Forms 0.9

August 31, 2011

GravatarMichael Snoyman

Forms

I've mentioned the boundary issue already: whenever data enters or leaves an application, we need to validate our data. Probably the most difficult place this occurs is forms. Coding forms is complex; in an ideal world, we'd like a solution that addresses the following problems:

  • Ensure data is valid.
  • Marshal string data in the form submission to Haskell datatypes.
  • Generate HTML code for displaying the form.
  • Generate Javascript to do clientside validation and provide more user-friendly widgets, such as date pickers.
  • Build up more complex forms by combining together simpler forms.
  • Automatically assign names to our fields that are guaranteed to be unique.

The yesod-form package provides all these features in a simple, declarative API. It builds on top of Yesod's widgets to simplify styling of forms and applying Javascript appropriately. And like the rest of Yesod, it uses Haskell's type system to make sure everything is working correctly.

Synopsis

{-# LANGUAGE QuasiQuotes, TemplateHaskell, MultiParamTypeClasses,
OverloadedStrings, TypeFamilies #-}
import Yesod
import Yesod.Form.Jquery
import Data.Time (Day)
import Data.Text (Text)
import Control.Applicative ((<$>), (<*>))

data Synopsis = Synopsis

mkYesod "Synopsis" [parseRoutes|
/ RootR GET
/person PersonR POST
|]

instance Yesod Synopsis where
    approot _ = ""

-- Tells our application to use the standard English messages.
-- If you want i18n, then you can supply a translating function instead.
instance RenderMessage Synopsis FormMessage where
    renderMessage _ _ = defaultFormMessage

-- And tell us where to find the jQuery libraries. We'll just use the defaults,
-- which point to the Google CDN.
instance YesodJquery Synopsis

-- The datatype we wish to receive from the form
data Person = Person
    { personName :: Text
    , personBirthday :: Day
    , personFavoriteColor :: Maybe Text
    , personEmail :: Text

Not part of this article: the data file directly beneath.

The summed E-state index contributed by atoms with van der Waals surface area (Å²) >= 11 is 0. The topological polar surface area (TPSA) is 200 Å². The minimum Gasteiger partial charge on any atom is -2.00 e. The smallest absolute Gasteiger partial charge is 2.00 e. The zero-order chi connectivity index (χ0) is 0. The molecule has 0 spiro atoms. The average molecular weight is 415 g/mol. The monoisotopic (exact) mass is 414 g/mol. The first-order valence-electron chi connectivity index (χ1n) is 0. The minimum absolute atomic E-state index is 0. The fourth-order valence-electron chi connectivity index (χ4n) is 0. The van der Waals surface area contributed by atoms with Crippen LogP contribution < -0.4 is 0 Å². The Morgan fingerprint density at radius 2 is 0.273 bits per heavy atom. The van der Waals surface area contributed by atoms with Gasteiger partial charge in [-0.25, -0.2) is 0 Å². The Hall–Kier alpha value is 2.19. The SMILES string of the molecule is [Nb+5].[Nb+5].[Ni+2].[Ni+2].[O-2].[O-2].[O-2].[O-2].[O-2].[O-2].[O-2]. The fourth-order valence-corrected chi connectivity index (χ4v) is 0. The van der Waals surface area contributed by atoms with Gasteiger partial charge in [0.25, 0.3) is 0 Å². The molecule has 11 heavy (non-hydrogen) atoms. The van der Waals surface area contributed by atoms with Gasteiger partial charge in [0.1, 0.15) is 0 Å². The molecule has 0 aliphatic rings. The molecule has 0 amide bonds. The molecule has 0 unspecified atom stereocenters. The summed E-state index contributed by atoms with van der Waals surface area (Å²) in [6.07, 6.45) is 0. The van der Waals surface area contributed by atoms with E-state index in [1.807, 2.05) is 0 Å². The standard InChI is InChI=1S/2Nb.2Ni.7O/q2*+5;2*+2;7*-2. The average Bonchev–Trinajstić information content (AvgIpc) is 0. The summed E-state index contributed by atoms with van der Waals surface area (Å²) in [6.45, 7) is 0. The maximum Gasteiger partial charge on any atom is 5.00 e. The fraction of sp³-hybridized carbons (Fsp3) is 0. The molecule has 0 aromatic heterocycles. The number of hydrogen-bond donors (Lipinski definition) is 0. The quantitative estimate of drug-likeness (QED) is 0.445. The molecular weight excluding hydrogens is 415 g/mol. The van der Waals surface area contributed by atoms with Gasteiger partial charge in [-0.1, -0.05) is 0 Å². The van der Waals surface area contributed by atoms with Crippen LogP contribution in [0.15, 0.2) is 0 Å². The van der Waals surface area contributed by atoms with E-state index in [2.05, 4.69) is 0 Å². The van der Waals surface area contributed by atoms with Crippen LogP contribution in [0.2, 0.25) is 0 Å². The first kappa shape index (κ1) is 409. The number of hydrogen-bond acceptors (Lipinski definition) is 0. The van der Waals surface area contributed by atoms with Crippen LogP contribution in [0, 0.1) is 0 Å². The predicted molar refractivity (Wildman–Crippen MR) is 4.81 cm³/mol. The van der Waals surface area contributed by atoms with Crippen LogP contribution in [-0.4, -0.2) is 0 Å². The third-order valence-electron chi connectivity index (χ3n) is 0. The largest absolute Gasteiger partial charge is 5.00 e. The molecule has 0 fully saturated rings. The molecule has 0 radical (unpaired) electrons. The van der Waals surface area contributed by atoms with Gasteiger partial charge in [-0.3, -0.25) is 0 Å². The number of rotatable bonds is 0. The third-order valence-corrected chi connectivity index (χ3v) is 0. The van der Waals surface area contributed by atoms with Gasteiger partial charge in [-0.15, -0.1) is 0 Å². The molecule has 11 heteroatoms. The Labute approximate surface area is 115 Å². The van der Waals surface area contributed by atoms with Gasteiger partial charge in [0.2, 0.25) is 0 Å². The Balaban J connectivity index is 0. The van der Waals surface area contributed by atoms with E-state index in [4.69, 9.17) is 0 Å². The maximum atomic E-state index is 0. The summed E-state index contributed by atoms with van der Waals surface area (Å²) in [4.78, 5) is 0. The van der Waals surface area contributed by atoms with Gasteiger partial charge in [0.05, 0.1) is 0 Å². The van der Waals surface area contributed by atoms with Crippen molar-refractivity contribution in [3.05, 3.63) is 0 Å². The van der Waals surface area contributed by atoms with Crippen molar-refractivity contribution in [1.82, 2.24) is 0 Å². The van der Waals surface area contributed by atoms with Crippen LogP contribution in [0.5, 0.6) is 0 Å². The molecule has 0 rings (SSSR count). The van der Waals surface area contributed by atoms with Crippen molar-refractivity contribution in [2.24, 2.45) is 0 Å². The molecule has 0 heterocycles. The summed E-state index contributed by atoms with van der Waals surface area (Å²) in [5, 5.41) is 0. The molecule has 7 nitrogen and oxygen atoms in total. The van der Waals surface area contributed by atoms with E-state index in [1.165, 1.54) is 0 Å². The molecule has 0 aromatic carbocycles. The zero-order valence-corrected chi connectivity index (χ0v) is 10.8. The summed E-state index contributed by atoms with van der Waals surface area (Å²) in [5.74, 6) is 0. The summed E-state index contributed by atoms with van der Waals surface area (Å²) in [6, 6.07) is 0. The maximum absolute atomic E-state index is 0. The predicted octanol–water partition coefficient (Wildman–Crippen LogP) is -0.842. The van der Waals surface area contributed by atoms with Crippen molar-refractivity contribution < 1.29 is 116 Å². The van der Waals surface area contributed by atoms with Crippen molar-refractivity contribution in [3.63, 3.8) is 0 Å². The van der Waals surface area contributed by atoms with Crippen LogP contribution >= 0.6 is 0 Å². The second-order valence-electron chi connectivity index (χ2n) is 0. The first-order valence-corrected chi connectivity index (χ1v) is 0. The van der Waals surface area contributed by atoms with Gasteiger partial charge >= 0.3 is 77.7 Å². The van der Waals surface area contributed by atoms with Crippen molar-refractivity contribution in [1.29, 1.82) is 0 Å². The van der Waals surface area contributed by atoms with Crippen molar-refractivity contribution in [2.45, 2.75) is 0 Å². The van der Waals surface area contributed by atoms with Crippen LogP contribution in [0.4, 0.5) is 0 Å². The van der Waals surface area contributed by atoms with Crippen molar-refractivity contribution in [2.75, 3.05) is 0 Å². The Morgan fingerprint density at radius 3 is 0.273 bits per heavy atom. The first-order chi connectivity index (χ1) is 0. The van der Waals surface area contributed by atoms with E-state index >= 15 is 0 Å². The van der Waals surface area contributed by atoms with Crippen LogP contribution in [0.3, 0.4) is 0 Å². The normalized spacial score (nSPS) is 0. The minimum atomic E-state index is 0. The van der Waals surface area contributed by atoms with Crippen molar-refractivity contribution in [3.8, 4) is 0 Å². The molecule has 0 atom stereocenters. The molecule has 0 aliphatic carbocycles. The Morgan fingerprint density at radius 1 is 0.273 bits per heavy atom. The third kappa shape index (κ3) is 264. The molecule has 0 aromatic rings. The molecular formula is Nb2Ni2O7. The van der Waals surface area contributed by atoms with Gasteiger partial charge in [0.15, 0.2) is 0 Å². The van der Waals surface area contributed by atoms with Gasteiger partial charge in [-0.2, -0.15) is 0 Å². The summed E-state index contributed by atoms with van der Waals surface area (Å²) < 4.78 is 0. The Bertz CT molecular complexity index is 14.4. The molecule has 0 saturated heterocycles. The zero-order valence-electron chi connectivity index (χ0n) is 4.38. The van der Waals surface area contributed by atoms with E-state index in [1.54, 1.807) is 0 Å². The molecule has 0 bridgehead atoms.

, personWebsite :: Maybe Text
    }
  deriving Show

-- Declare the form. The type signature is a bit intimidating, but here's the
-- overview:
--
-- * The Html parameter is used for encoding some extra information, such as a
-- nonce for avoiding CSRF attacks
--
-- * We have the sub and master site types, as usual.
--
-- * FormResult can be in three states: FormMissing (not data available),
-- FormFailure (invalid data) and FormSuccess
--
-- * The Widget is the viewable form to place into the web page.
personForm :: Html -> Form Synopsis Synopsis (FormResult Person, Widget)
personForm = renderDivs $ Person
    <$> areq textField "Name" Nothing
    <*> areq (jqueryDayField def
        { jdsChangeYear = True -- give a year dropdown
        , jdsYearRange = "1900:-5" -- 1900 till five years ago
        }) "Birthday" Nothing
    <*> aopt textField "Favorite color" Nothing
    <*> areq emailField "Email address" Nothing
    <*> aopt urlField "Website" Nothing

-- The GET handler displays the form
getRootR :: Handler RepHtml
getRootR = do
    -- Generate the form to be displayed
    ((_, widget), enctype) <- generateFormPost personForm
    defaultLayout [whamlet|
<p>The widget generated contains only the contents of the form, not the form tag itself. So...
<form method=post action=@{PersonR} enctype=#{enctype}>
    ^{widget}
    <p>It also doesn't include the submit button.
    <input type=submit>
|]

-- The POST handler processes the form. If it is successful, it displays the
-- parsed person. Otherwise, it displays the form again with error messages.
postPersonR :: Handler RepHtml
postPersonR = do
    ((result, widget), enctype) <- runFormPost personForm
    case result of
        FormSuccess person -> defaultLayout [whamlet|<p>#{show person}|]
        _ -> defaultLayout [whamlet|
<p>Invalid input, let's try again.
<form method=post action=@{PersonR} enctype=#{enctype}>
    ^{widget}